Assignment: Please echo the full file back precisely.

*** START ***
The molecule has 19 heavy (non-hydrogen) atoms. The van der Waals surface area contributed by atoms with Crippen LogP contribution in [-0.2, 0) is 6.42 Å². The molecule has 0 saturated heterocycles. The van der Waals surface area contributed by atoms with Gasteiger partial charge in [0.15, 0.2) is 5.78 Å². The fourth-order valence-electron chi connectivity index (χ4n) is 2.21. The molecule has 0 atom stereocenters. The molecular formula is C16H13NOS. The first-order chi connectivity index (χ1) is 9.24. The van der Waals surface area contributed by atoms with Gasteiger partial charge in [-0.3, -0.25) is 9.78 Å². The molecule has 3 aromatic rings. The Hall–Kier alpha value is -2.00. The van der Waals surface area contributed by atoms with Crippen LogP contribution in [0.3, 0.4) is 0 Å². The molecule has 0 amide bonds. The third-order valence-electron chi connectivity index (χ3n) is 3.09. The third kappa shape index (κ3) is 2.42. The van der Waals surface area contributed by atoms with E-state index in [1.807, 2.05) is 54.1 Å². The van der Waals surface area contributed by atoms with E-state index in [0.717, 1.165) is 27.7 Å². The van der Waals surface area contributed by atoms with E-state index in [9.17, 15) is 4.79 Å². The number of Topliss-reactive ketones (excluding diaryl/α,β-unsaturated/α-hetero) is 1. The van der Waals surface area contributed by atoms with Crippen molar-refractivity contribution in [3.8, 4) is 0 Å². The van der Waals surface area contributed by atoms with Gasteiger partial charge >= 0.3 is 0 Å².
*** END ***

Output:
The molecule has 19 heavy (non-hydrogen) atoms. The van der Waals surface area contributed by atoms with Crippen LogP contribution in [-0.2, 0) is 6.42 Å². The molecule has 0 saturated heterocycles. The van der Waals surface area contributed by atoms with Gasteiger partial charge in [0.15, 0.2) is 5.78 Å². The fourth-order valence-electron chi connectivity index (χ4n) is 2.21. The molecule has 0 atom stereocenters. The molecular formula is C16H13NOS. The first-order chi connectivity index (χ1) is 9.24. The van der Waals surface area contributed by atoms with Gasteiger partial charge in [-0.3, -0.25) is 9.78 Å². The molecule has 3 aromatic rings. The Hall–Kier alpha value is -2.00. The van der Waals surface area contributed by atoms with Crippen LogP contribution in [0.3, 0.4) is 0 Å². The molecule has 0 amide bonds. The third-order valence-electron chi connectivity index (χ3n) is 3.09. The third kappa shape index (κ3) is 2.42. The van der Waals surface area contributed by atoms with E-state index in [1.807, 2.05) is 54.1 Å². The van der Waals surface area contributed by atoms with E-state index in [0.717, 1.165) is 27.7 Å². The van der Waals surface area contributed by atoms with E-state index in [9.17, 15) is 4.79 Å². The number of Topliss-reactive ketones (excluding diaryl/α,β-unsaturated/α-hetero) is 1. The van der Waals surface area contributed by atoms with Crippen molar-refractivity contribution in [3.8, 4) is 0 Å². The van der Waals surface area contributed by atoms with Gasteiger partial charge >= 0.3 is 0 Å².